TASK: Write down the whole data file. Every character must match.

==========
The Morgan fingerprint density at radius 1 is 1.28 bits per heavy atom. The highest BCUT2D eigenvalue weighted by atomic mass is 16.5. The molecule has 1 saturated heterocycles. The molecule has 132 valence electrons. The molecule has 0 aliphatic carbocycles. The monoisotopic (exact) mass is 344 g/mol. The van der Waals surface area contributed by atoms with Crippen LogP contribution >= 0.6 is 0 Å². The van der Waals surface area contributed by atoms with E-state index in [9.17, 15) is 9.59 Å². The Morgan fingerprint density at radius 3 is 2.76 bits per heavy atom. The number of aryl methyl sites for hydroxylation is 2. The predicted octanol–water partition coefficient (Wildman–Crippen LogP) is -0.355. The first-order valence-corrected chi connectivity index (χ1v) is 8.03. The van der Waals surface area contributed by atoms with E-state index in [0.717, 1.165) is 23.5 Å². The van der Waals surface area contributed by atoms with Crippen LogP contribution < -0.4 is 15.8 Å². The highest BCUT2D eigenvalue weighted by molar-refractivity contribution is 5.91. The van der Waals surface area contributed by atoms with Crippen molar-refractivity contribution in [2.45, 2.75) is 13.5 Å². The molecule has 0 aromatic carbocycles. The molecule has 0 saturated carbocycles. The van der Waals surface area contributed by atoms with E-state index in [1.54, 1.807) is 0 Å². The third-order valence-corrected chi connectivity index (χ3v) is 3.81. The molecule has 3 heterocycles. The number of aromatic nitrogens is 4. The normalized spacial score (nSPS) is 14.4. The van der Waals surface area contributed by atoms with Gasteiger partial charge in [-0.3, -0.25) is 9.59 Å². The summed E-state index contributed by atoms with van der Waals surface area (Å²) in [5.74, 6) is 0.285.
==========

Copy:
The Morgan fingerprint density at radius 1 is 1.28 bits per heavy atom. The highest BCUT2D eigenvalue weighted by atomic mass is 16.5. The molecule has 1 saturated heterocycles. The molecule has 132 valence electrons. The molecule has 0 aliphatic carbocycles. The monoisotopic (exact) mass is 344 g/mol. The van der Waals surface area contributed by atoms with Crippen LogP contribution >= 0.6 is 0 Å². The van der Waals surface area contributed by atoms with E-state index in [9.17, 15) is 9.59 Å². The Morgan fingerprint density at radius 3 is 2.76 bits per heavy atom. The number of aryl methyl sites for hydroxylation is 2. The predicted octanol–water partition coefficient (Wildman–Crippen LogP) is -0.355. The first-order valence-corrected chi connectivity index (χ1v) is 8.03. The van der Waals surface area contributed by atoms with E-state index in [0.717, 1.165) is 23.5 Å². The van der Waals surface area contributed by atoms with Crippen LogP contribution < -0.4 is 15.8 Å². The highest BCUT2D eigenvalue weighted by molar-refractivity contribution is 5.91. The van der Waals surface area contributed by atoms with Crippen molar-refractivity contribution in [2.45, 2.75) is 13.5 Å². The molecule has 0 aromatic carbocycles. The molecule has 0 saturated carbocycles. The van der Waals surface area contributed by atoms with E-state index in [1.54, 1.807) is 0 Å². The third-order valence-corrected chi connectivity index (χ3v) is 3.81. The molecule has 3 heterocycles. The number of aromatic nitrogens is 4. The normalized spacial score (nSPS) is 14.4. The van der Waals surface area contributed by atoms with Gasteiger partial charge in [-0.3, -0.25) is 9.59 Å². The summed E-state index contributed by atoms with van der Waals surface area (Å²) in [5.74, 6) is 0.285.